By SANCHESKA DORSETT
Tribune Staff Reporter
NEARLY one dozen employees at the Gaming Board were terminated on Monday, according to Bahamas Public Service Union President Kingsley Ferguson, who told The Tribune he believes the firings were both “personal and political”.
The terminations come weeks after Press Secretary Anthony Newbold confirmed 18 people were “let go” from the Gaming Board in early November.
Mr Ferguson said the Gaming Board is blatantly disregarding the Bahamas Public Service Union (BPSU) and breaching its industrial agreement. He said when he discovered people were being let go on Monday, he went to the Gaming Board only to be told the terminations will continue “if the board feels like” doing so.
“They told me that the board will continue to fire people if they feel like it and when I asked to speak to the chairman I was told he was unavailable,” Mr Ferguson claimed.
“We don’t have an accurate count but we were told between 10 to 12 persons were let go. We are currently seeking a meeting with the chairman however he has been unreachable, even before this incident. I do not want to say too much about this because it may end up in court but we are concerned about how the persons are being selected.”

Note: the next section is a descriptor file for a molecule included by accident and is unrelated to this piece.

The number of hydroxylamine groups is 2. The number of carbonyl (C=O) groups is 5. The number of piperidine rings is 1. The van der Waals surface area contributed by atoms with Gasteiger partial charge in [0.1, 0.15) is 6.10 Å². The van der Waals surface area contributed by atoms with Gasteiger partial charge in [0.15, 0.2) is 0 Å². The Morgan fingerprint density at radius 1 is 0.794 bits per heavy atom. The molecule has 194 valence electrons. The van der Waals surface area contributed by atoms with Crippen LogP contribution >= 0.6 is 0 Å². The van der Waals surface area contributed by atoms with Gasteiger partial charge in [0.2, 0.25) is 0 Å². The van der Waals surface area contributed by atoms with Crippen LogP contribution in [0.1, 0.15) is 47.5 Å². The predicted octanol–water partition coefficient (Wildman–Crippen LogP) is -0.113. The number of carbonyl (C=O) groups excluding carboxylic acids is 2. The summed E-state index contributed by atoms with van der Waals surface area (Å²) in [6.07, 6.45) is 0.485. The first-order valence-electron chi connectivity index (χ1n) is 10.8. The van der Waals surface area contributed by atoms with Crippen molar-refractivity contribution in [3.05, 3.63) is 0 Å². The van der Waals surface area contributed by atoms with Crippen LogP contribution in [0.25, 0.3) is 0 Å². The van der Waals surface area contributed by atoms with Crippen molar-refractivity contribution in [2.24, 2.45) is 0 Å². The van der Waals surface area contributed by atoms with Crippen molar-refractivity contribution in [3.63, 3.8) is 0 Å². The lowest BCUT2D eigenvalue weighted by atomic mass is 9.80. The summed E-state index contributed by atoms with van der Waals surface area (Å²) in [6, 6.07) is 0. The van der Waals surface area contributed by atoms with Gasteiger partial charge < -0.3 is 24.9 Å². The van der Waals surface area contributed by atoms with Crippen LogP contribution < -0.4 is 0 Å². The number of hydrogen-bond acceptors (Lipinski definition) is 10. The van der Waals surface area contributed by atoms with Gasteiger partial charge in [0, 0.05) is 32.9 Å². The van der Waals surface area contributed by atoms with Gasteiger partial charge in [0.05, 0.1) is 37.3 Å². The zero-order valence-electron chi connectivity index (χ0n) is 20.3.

W”e were told that the exercise was only supposed to include persons who just went in right before the election or the persons nearing retirement but that is not what happened.”
Mr Ferguson said the union was not consulted when the terminations began and the bargaining agent is working to ensure this practice does not continue.
“They breached the industrial agreement and when we asked about the firings we were told they were conducting a manpower analysis. Our agreement said that any exercise that would impact positions or security of employment should be done in consultation with the union, that is clear in our agreement,” he said.
“We are doing some stuff, just wait and see.”
The Tribune attempted to contact Gaming Board Chairman Kenyatta Gibson but calls were not returned up to press time.
On Monday, Mr Ferguson said he is “seriously concerned” about the number of people being let go from the public sector, adding the “union is not being consulted” about the lay offs.
He told The Tribune he learned of most of the previous terminations over the past few months through the press and he is concerned some might be political.
His comments came days after 30 people were sent home from the Department of Inland Revenue after their contracts ended. In a statement on Friday, Acting Financial Secretary Marlon Johnson said the department “has determined not to renew the contracts of 30 employees whose contracts have come to an end.”
The Minnis administration has taken a conservative approach to public sector hiring and has not shied away from letting workers go since the May 10 general election.
Since that time, more than 100 people have been let go for various reasons, according to The Tribune’s reports.